Philip Guston at the MFA
Beyond the Controversy
By: Martin Mugar - Jan 11, 2023
Since I saw the Philip Guston show last Fall at the MFA Boston, I have been hoping to write a review of his work. Should be something easy to write about but it isn’t.
In sum the stops along the way of his evolution are as follows: he starts out his career working realistically with a strong social consciousness finding its subject in the human suffering of the Great Depression. Then, addressing the same topic of social realism he integrates the various languages of Modernism: the flattening effect of Matisse, the activated line of Klee and the color atmosphere of Monet to arrive in the latter part of his life with a scathing and sardonic vision of the rot of the underbelly of modern consciousness visually borrowing from the language of cartoon pop culture. He even overcomes the last seduction of Abstract Expressionism, although someone thought it looked like, to his chagrin, abstract impressionism. This is the only ambiguous period where the Ab Ex appears to establish a clear break with Social Realism.
Summoning memories of my encounters with him personally and his work over the years, there are some questions that are hard to answer. What is the importance of Piero about whom he talked so vehemently at Yale/ Norfolk with the minimalist composer Morton Feldman. Piero deals with a space that is metaphysical in nature grounded in Christian eschatology. Did it influence his work and where?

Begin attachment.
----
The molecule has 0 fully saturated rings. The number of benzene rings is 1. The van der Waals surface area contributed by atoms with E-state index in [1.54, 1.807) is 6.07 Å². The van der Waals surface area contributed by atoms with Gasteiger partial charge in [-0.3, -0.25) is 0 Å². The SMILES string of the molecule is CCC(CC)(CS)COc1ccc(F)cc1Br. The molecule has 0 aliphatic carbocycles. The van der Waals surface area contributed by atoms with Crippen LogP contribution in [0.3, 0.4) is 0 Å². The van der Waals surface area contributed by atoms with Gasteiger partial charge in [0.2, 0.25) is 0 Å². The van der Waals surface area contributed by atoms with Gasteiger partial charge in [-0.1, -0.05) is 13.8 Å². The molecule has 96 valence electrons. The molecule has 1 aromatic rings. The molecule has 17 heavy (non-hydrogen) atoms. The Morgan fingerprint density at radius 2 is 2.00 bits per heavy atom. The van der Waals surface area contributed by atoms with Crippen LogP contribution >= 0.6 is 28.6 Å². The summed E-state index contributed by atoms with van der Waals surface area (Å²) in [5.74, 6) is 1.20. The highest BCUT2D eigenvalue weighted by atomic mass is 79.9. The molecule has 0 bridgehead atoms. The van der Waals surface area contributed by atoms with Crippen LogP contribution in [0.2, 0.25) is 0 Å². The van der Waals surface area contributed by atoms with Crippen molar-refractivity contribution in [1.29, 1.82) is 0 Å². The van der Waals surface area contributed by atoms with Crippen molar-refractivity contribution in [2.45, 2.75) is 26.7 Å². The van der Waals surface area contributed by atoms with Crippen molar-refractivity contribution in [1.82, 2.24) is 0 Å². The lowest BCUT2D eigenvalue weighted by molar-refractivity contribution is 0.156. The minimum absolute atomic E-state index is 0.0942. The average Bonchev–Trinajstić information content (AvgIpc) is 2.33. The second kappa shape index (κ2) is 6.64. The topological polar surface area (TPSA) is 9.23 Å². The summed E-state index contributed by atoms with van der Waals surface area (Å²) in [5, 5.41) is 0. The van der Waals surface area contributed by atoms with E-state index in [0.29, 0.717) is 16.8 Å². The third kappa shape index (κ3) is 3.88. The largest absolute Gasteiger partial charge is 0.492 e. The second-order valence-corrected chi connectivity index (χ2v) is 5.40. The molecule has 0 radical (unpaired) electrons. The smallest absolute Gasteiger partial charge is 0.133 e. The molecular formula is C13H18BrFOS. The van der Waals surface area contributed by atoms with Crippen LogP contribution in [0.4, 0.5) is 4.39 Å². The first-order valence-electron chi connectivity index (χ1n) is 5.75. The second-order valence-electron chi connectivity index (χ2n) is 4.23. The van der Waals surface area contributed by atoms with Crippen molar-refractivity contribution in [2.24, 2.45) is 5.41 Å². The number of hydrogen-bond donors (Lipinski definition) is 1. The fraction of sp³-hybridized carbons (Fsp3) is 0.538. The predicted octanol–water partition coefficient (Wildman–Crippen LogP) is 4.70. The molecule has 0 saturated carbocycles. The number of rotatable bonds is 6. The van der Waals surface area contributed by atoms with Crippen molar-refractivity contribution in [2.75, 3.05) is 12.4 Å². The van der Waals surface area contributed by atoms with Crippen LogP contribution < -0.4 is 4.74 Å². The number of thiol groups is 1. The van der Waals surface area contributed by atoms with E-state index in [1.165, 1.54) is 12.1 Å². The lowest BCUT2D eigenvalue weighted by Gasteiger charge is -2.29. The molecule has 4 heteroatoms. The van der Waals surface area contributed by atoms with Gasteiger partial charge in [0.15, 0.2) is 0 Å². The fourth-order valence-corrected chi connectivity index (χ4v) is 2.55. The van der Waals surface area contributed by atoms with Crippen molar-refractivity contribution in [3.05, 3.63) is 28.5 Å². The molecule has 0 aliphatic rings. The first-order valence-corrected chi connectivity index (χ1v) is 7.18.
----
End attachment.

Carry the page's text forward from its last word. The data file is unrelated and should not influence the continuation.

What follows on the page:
There are the references in the late work to what would be considered by Catholics venial sins such as smoking but predominantly it is the sinister masks of the KKK that dominate the later work.
My last encounter with the Guston story and final push to inspire this review was yesterday on a Zoom lecture on his life and work sponsored by the Brooklyn Rail featuring two experts on his work: Kelly Baum, a curator at the Met in NY and Alison de Lima Greene a curator at the MFA Houston who mounted a Guston show. Alison thankfully clarified the canard concerning the delayed opening of the show as having nothing to do with the controversial nature of the show’s subject. It was all Covid related. How does one open a show to the masses when society is in lockdown
In the Zoom event I was surprised that Guston’s dialogue with the language of Modernism was only partially addressed. The easy path could have been to remain a social realist as many of his generation did, working in the volumetric style of much of Depression era art. The dynamic compression of space seen in Matisse and Klee he adapted to expand his visual language to its betterment. His use of splotches of color from Monet put him in the Ab Ex movement alongside of Rothko, De Kooning and Gorky, which is where I learned of his art.
I recall William Bailey discussing how the abstraction that was being formulated in the work of the Abstract Expressionists in the thirties burst out of the realm of private exploration to define the public notion of American art in the Fifties pushing social realism to the back burner. That Guston was able to join up with a movement antithetical to where he was taking his early work, speaks volumes of his creative and inventive talents. This break with social realism and zig zag back has probably been explored by Guston scholars.